Special meeting brings out tensions within county leaders


PINEDALE – Underlying issues returned to the surface at the conclusion of the Jan. 18 Sublette County Board of Commissioners meeting.

During the public comment portion, county attorney Mike Crosson stood and spoke about two issues that concerned him. One was that the county may ask too many policy questions of deputy county attorney Clayton Melinkovich during discussions when he should be there only for legal advice. Commission chair Joel Bousman said that Melinkovich could decline to answer a question if it strays too far from legal advice. Some questions are asked because commissioners don’t think of the distinction at the time, Bousman said.

Secondly, Crosson brought up what he called the “1,000-pound gorilla in the room.”

The board of commissioners held a special meeting Thursday, Jan. 13, to appoint outside legal counsel. About 16 minutes of that meeting’s 18-minute entirety was held in executive session. It culminated in the board hiring Holland & Hart to represent the county in the recently filed lawsuit regarding the county’s rezoning approval of Jackson Fork Ranch. Outside counsel was pursued because, as it was communicated, Crosson felt he couldn’t represent the commissioners in court proceedings involving Jackson Fork Ranch. At some point during that discussion, Crosson felt county administrator Matt Gaffney overstepped.

During the public comment portion of Tuesday’s meeting, Crosson said he’s “endured tremendous disrespect from Mr. Gaffney over the course of the years.” He asked commissioners to “come up with a solution,” because he couldn’t continue with the current working environment.

In addition to pointing out there are five sitting county commissioners when the county used to only have three, he said there are three counties in Wyoming with administrators, one being Teton County. Crosson said he didn’t think Sublette County should model itself after Teton County.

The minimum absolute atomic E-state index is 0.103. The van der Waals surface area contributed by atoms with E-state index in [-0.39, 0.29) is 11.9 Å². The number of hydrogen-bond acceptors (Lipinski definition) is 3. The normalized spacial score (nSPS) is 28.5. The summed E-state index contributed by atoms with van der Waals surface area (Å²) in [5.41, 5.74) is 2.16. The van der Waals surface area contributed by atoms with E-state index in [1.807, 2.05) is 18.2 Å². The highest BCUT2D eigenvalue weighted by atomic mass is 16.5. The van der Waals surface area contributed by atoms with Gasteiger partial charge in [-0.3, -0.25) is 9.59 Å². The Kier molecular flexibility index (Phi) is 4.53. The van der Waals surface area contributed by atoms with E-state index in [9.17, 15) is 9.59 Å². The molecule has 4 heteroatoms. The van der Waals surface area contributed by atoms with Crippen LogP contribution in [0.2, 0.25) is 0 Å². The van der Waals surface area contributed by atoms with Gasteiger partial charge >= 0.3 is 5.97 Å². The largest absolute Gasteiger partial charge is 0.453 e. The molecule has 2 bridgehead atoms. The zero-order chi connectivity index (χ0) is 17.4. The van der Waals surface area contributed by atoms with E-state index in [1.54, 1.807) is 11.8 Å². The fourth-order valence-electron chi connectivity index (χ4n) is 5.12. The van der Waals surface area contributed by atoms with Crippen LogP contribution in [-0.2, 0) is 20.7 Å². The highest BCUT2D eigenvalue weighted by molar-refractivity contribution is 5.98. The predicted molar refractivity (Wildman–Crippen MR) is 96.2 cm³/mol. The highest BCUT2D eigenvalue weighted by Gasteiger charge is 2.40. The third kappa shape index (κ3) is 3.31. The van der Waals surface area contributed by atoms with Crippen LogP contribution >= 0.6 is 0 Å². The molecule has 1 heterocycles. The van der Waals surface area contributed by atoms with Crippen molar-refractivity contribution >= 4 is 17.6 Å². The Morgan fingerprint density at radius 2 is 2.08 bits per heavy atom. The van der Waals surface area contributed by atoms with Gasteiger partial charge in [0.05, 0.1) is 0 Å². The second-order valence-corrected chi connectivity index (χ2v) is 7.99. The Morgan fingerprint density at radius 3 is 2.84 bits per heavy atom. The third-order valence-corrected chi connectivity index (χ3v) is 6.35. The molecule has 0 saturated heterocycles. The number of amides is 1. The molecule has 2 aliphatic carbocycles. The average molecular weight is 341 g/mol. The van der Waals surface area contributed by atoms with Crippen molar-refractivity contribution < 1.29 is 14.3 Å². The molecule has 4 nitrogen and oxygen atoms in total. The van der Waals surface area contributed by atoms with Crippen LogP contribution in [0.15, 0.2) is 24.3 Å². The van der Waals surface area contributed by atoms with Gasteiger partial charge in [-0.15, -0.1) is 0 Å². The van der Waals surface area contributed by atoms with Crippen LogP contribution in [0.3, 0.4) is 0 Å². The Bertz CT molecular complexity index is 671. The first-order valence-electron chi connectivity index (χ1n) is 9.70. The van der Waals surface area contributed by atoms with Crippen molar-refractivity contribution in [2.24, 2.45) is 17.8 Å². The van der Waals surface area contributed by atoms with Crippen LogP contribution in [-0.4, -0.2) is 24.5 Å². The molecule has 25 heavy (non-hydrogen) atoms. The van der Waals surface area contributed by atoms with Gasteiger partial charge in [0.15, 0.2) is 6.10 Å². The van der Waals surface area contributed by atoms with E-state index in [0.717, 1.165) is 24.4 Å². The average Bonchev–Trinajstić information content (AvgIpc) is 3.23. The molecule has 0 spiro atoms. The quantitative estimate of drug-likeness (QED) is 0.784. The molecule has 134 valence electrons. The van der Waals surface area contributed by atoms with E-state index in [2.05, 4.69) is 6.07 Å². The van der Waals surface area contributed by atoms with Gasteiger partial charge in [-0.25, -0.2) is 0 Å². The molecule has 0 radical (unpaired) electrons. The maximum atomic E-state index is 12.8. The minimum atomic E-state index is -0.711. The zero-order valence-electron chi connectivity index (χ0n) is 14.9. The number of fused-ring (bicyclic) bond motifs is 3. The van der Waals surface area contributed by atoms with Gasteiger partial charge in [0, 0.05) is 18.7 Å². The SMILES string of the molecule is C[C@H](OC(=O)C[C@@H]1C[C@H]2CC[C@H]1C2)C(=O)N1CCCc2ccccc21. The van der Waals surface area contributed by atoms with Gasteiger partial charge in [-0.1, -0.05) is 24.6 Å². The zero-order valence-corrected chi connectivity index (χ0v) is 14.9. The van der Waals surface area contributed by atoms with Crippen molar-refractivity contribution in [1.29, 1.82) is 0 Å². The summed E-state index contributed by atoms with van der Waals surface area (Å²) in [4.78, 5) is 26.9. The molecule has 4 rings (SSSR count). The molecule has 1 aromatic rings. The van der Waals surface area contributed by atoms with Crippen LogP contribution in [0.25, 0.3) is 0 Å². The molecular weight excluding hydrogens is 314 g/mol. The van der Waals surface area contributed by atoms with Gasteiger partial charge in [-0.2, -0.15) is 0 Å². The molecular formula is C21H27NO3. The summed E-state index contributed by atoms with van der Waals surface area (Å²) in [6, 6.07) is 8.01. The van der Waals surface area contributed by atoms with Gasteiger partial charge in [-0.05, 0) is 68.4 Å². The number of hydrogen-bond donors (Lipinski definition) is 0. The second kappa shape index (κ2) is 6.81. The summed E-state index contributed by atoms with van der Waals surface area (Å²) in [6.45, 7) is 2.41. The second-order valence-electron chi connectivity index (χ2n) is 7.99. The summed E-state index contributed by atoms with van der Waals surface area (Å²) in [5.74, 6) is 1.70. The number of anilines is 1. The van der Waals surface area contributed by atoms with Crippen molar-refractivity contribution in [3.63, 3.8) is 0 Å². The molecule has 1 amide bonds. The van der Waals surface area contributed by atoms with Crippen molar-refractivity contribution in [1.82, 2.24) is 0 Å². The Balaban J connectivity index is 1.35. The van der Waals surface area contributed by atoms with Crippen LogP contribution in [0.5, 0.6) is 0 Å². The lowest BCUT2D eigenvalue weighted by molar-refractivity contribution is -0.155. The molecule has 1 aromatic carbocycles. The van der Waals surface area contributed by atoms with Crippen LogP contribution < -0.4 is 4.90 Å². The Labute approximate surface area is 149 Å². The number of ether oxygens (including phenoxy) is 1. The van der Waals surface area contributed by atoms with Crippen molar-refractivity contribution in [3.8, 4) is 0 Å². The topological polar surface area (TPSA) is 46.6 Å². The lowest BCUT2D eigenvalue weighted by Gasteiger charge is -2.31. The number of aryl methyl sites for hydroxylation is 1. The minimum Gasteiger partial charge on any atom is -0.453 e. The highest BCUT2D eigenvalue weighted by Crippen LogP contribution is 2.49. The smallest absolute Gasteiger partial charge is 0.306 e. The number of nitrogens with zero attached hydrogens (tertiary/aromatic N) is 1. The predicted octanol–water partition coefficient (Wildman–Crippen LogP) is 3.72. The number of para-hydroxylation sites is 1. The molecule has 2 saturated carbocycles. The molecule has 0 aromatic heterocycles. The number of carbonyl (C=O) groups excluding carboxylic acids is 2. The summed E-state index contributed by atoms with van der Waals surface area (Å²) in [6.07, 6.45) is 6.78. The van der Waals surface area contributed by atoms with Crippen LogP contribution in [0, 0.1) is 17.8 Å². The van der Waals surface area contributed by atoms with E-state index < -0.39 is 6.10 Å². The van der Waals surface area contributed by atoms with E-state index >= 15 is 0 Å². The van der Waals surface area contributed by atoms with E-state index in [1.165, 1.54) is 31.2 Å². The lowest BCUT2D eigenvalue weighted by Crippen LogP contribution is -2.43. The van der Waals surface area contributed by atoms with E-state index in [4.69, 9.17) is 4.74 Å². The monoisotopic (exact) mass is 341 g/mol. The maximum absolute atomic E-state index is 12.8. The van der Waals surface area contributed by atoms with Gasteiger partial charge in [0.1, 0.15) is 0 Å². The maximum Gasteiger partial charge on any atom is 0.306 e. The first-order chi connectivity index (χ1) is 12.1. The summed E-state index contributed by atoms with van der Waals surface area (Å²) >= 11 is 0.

Bousman addressed Crosson’s concerns, saying he’s felt Gaffney has done a “tremendous job” to the county as administrator.

“I think if you look at that job description and see what he’s done in terms of the money that’s come into this county, especially with all the COVID stuff, you’re talking several millions of dollars,” Bousman said. “None of us as commissioners are in a position to do that kind of paperwork. We’re not qualified and if we didn’t have him we’d have to hire someone else.”

Bousman then said he was worried Crosson had “some level of insecurity” that Gaffney was stepping on toes. Bousman said he’s never felt Gaffney was giving legal advice to spite the county attorney’s office.

This comes as the latest chapter of an ongoing saga. Crosson was elected county attorney in November 2018. At the time, most of the attorney’s office campaigned for the reelection of the incumbent. As reported in the Roundup at the time, a significant restructuring of the attorney’s office happened at the time. Gaffney used to be deputy county attorney, who gave legal advice to commissioners, as late as Aug. 20. The county attorney’s office posted a job vacancy for deputy county attorney on Facebook early that following September. Gaffney was then hired as county administrator and director of human resources on Oct. 1, 2019. His hiring was approved by a 3-2 vote. Current commissioners Doug Vickrey and Tom Noble were the votes against. Current board chair Bousman is the only yes vote that remains on the board.

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